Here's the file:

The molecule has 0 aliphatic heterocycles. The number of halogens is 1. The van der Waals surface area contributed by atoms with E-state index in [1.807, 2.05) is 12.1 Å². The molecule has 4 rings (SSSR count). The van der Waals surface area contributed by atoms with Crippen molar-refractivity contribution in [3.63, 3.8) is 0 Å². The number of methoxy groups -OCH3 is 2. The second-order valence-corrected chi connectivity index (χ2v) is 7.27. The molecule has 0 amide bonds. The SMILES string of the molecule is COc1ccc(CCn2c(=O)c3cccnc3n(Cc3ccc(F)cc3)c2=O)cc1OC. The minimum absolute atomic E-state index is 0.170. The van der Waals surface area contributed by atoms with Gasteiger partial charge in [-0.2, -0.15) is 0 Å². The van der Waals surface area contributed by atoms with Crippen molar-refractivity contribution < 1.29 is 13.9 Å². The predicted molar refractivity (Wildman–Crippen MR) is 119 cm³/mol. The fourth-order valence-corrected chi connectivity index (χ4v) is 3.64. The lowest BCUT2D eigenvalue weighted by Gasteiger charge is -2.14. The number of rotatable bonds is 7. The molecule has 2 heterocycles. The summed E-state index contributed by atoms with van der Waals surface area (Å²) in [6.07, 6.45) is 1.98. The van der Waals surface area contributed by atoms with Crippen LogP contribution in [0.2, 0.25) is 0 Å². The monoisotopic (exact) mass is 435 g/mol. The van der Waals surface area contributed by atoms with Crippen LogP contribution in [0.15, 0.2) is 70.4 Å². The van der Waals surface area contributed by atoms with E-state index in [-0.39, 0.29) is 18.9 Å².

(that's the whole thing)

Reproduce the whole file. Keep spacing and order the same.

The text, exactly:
The molecule has 0 aliphatic heterocycles. The number of halogens is 1. The van der Waals surface area contributed by atoms with E-state index in [1.807, 2.05) is 12.1 Å². The molecule has 4 rings (SSSR count). The van der Waals surface area contributed by atoms with Crippen molar-refractivity contribution in [3.63, 3.8) is 0 Å². The number of methoxy groups -OCH3 is 2. The second-order valence-corrected chi connectivity index (χ2v) is 7.27. The molecule has 0 amide bonds. The SMILES string of the molecule is COc1ccc(CCn2c(=O)c3cccnc3n(Cc3ccc(F)cc3)c2=O)cc1OC. The minimum absolute atomic E-state index is 0.170. The van der Waals surface area contributed by atoms with Gasteiger partial charge in [-0.2, -0.15) is 0 Å². The van der Waals surface area contributed by atoms with Crippen molar-refractivity contribution < 1.29 is 13.9 Å². The predicted molar refractivity (Wildman–Crippen MR) is 119 cm³/mol. The fourth-order valence-corrected chi connectivity index (χ4v) is 3.64. The lowest BCUT2D eigenvalue weighted by Gasteiger charge is -2.14. The number of rotatable bonds is 7. The molecule has 2 heterocycles. The summed E-state index contributed by atoms with van der Waals surface area (Å²) in [6.07, 6.45) is 1.98. The van der Waals surface area contributed by atoms with Crippen LogP contribution in [0.2, 0.25) is 0 Å². The monoisotopic (exact) mass is 435 g/mol. The van der Waals surface area contributed by atoms with Crippen LogP contribution in [0.15, 0.2) is 70.4 Å². The van der Waals surface area contributed by atoms with E-state index in [-0.39, 0.29) is 18.9 Å².